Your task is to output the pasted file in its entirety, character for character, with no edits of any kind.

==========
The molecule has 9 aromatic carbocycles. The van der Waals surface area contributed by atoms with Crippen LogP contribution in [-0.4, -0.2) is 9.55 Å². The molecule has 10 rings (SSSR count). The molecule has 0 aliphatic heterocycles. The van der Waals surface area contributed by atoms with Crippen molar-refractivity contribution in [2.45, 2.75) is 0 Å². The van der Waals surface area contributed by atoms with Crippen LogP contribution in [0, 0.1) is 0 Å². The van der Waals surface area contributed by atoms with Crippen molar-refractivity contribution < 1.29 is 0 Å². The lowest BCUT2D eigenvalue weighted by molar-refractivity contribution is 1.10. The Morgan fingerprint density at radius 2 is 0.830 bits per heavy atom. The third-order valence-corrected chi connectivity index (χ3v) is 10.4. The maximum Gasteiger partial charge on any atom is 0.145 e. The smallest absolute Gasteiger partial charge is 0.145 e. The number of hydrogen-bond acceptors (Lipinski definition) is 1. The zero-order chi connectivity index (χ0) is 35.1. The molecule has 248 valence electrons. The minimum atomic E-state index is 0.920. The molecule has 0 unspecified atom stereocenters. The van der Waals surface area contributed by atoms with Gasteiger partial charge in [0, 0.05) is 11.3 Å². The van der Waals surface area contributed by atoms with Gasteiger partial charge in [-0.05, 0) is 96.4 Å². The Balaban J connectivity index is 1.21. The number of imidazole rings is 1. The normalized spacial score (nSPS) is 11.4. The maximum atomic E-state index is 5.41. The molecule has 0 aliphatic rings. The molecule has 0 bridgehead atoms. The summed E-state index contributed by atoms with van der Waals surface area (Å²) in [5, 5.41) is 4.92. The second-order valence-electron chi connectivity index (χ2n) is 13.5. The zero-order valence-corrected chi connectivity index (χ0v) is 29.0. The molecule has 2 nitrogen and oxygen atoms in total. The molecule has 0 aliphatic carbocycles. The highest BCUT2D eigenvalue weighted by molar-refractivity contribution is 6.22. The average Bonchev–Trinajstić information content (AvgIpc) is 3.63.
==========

The molecule has 9 aromatic carbocycles. The van der Waals surface area contributed by atoms with Crippen LogP contribution in [-0.4, -0.2) is 9.55 Å². The molecule has 10 rings (SSSR count). The molecule has 0 aliphatic heterocycles. The van der Waals surface area contributed by atoms with Crippen molar-refractivity contribution in [2.45, 2.75) is 0 Å². The van der Waals surface area contributed by atoms with Crippen LogP contribution in [0, 0.1) is 0 Å². The van der Waals surface area contributed by atoms with Crippen molar-refractivity contribution < 1.29 is 0 Å². The lowest BCUT2D eigenvalue weighted by molar-refractivity contribution is 1.10. The Morgan fingerprint density at radius 2 is 0.830 bits per heavy atom. The third-order valence-corrected chi connectivity index (χ3v) is 10.4. The maximum Gasteiger partial charge on any atom is 0.145 e. The smallest absolute Gasteiger partial charge is 0.145 e. The number of hydrogen-bond acceptors (Lipinski definition) is 1. The zero-order chi connectivity index (χ0) is 35.1. The molecule has 248 valence electrons. The minimum atomic E-state index is 0.920. The molecule has 0 unspecified atom stereocenters. The van der Waals surface area contributed by atoms with Gasteiger partial charge in [0, 0.05) is 11.3 Å². The van der Waals surface area contributed by atoms with Gasteiger partial charge in [-0.05, 0) is 96.4 Å². The Balaban J connectivity index is 1.21. The number of imidazole rings is 1. The normalized spacial score (nSPS) is 11.4. The maximum atomic E-state index is 5.41. The molecule has 0 aliphatic rings. The molecule has 0 bridgehead atoms. The summed E-state index contributed by atoms with van der Waals surface area (Å²) in [5, 5.41) is 4.92. The second-order valence-electron chi connectivity index (χ2n) is 13.5. The zero-order valence-corrected chi connectivity index (χ0v) is 29.0. The molecule has 2 nitrogen and oxygen atoms in total. The molecule has 0 aliphatic carbocycles. The highest BCUT2D eigenvalue weighted by molar-refractivity contribution is 6.22. The average Bonchev–Trinajstić information content (AvgIpc) is 3.63.